featured, Mar2017, News
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Cabaret Confronts Cash Conundrum


Quest’s longest-running annual arts event, Cabaret, encountered a significant roadblock  this semester when the SRC rejected its funding proposal. The SRC was unable to fully fund the proposal as, at the time, it had overdrawn from its events budget. Now, after receiving partial funding from both the Council and the Admissions team—enough to run the event on April 1st, as planned, but with a restricted budget—Cabaret is turning to crowdfunding in an attempt to make up the remaining budget deficit. The funding debate has raised questions about the relative importance of Cabaret for Quest’s arts community, its current and incoming student body, and the Admissions team—all of which potentially signals a renegotiation of responsibility for the event in the future.

At the end of December, the SRC had already overdrawn from its events budget by $3000. However, it was not until January 18th, 2017, that the SRC became aware of this deficit. Minister of Finance Daan de Kruijf suggested that the council meet to discuss their options at that evening’s funding meeting. Coincidentally, Cabaret organizers Marissa Kingzett and Morgan Baskin approached the SRC that evening, requesting $7800 in funding. The SRC, which was still attempting to reorganize its events budget, rejected the proposal and invited Kingzett and Baskin to their policy meeting the following week. In that meeting, the organizers approached the SRC with a revised budget proposal, which the SRC partially funded for up to $5000, equivalent to the cost of last year’s Cabaret.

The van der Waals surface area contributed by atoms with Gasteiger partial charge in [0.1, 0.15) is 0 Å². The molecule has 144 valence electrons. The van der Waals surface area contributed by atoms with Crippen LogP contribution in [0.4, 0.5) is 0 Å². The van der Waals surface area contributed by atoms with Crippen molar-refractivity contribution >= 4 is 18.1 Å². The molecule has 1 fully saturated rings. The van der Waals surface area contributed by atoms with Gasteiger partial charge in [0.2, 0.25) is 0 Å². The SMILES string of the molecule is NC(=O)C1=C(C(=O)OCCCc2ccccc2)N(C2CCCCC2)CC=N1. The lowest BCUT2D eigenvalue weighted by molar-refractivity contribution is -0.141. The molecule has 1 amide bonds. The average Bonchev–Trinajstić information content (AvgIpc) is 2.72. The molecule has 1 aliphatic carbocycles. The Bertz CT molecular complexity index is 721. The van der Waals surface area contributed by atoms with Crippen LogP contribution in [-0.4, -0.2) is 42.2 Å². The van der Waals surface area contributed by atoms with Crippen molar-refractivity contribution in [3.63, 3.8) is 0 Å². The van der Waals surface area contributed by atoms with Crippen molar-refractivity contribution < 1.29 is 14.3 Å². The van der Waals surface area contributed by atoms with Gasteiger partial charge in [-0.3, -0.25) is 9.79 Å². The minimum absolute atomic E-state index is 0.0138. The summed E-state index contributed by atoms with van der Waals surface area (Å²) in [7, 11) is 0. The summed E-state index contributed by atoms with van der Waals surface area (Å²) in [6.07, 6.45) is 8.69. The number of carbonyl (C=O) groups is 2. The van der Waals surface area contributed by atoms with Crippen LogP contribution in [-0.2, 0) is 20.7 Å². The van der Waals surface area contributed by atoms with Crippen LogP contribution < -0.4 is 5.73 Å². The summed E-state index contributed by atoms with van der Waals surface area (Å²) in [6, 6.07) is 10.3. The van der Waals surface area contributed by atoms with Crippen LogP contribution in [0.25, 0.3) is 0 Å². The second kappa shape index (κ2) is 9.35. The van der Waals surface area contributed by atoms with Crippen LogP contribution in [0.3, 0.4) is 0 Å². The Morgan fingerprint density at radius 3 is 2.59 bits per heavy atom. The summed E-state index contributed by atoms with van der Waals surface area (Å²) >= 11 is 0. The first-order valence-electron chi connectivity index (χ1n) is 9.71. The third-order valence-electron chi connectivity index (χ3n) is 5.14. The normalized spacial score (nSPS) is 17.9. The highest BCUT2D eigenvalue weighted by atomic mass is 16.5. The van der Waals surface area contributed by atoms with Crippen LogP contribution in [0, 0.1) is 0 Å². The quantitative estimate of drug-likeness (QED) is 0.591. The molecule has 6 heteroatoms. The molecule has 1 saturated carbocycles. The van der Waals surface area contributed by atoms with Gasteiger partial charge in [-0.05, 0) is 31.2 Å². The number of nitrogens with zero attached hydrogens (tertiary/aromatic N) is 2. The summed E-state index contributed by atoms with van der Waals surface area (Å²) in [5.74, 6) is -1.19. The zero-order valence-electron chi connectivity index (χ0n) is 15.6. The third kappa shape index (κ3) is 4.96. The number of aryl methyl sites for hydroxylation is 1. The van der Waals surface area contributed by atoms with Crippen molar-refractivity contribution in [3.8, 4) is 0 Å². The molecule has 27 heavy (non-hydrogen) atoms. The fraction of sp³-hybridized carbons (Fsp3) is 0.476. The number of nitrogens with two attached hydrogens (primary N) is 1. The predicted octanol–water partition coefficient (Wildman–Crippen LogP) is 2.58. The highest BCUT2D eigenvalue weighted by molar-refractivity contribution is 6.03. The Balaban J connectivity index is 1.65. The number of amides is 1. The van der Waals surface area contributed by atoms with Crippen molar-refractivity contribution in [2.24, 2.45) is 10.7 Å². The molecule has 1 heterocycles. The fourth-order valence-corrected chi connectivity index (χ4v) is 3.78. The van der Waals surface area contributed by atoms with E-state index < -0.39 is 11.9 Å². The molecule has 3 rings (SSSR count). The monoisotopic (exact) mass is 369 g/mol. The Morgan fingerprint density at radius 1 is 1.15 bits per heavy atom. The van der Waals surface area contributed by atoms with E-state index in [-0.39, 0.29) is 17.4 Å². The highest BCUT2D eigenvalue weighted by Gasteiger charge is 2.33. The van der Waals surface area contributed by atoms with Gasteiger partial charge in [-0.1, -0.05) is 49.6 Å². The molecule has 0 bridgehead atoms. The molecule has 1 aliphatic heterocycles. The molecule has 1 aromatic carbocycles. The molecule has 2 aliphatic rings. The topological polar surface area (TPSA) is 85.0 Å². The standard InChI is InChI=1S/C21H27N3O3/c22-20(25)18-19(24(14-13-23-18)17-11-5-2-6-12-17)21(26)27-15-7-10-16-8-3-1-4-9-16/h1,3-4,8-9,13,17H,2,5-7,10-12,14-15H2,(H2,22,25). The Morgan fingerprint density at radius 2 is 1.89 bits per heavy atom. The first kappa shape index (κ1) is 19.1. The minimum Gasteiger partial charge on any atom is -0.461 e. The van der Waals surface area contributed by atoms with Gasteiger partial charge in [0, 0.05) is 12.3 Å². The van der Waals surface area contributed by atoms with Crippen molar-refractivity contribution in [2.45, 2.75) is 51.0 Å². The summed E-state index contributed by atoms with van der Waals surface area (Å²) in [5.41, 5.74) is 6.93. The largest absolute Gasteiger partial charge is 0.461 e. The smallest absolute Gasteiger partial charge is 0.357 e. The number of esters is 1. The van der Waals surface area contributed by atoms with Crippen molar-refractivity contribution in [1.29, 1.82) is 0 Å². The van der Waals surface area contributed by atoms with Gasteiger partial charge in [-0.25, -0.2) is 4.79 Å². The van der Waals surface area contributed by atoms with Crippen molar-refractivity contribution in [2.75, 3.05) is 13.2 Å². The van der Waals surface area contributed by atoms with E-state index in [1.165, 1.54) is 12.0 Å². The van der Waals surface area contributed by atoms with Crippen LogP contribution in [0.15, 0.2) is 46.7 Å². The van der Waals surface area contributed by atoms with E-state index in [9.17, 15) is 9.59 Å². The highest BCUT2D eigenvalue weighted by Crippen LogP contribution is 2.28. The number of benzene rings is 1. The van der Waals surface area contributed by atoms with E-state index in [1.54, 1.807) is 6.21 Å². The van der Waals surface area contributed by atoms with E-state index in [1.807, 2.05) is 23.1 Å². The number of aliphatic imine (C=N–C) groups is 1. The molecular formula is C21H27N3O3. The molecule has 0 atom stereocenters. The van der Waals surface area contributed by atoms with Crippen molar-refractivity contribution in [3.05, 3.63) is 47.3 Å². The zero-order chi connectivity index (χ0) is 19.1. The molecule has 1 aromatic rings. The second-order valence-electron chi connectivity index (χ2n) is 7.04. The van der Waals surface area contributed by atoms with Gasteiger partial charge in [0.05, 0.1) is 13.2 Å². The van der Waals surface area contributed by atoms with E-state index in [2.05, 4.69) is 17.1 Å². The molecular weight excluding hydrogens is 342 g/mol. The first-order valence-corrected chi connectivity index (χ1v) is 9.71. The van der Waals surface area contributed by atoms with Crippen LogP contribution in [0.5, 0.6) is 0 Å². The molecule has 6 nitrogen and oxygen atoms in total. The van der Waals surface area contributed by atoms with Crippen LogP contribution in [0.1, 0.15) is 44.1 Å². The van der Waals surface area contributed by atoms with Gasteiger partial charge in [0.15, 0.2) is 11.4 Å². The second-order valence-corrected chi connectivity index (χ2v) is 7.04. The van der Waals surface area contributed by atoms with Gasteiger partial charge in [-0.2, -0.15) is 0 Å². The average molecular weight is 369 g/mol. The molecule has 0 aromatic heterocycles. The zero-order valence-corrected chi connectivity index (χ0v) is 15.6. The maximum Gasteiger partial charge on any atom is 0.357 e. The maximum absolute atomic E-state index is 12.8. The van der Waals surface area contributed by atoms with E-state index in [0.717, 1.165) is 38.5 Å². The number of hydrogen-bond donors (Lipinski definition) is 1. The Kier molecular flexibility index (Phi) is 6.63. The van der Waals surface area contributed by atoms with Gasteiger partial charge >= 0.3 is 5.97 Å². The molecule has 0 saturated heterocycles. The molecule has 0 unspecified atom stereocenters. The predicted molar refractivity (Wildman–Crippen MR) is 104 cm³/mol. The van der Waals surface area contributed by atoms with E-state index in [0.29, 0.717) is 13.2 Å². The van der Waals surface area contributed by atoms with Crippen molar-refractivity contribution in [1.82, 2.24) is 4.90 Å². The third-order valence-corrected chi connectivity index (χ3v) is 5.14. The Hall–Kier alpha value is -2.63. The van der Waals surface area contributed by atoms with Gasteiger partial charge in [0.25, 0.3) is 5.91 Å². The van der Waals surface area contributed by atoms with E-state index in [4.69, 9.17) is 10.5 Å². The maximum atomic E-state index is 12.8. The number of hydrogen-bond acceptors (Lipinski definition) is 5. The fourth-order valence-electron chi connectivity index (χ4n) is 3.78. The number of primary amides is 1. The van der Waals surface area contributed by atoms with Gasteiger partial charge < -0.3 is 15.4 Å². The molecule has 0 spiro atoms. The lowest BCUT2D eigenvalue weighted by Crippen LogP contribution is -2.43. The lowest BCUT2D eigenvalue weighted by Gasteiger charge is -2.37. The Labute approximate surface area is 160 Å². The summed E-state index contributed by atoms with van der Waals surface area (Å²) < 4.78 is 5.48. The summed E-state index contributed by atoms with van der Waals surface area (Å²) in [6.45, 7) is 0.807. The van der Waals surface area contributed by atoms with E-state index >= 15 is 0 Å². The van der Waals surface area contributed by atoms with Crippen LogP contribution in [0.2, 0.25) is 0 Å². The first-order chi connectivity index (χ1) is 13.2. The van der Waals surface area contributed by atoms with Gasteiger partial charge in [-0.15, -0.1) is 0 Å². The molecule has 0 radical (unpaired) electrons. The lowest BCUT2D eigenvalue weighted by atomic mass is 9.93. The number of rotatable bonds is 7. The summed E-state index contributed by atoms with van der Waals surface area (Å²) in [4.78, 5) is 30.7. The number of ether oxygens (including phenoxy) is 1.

The SRC acknowledged that their inability to fully fund Cabaret came as a result of an unexpectedly large number of event proposals over the course of this year. With so many big-ticket events occurring at the end of the school year, funding them all “just wasn’t a possibility,” explained de Kruijf. Since then, the SRC has reorganized its budget to create additional events funding for the rest of the semester.

SRC President Marcela Villaça said at the policy meeting, everyone “agreed to have a broader conversation about whose responsibility it was to fund the event.” In other words, the Cabaret organizers and the SRC acknowledged that Cabaret is not just an event for students—it’s a key component of Admit Weekend, and thus important for both the Admissions department and the university in general.

When the Cabaret organizers approached Admissions later that week to ask whether they might cover some of the budget shortfall, they initially met resistance. “They were pretty freaked out,” Kingzett said. After discussing the matter further, however, Admissions relented, agreeing to contribute $800 to the event. Normally, admissions contributes around $13 per admit student; this year they gave an extra $200.

The debate around non-student bodies funding student events is intensifying this year. While the SRC has discussed plans to involve Quest’s Executive team in conversations around funding student infrastructure, other funding bodies have expressed concern about setting such a precedent. “I’m wary of the idea that Admissions funds events,” said Vice President of Admissions Kristin Greene, implying that Admissions is reluctant to fund events it regularly contributes to.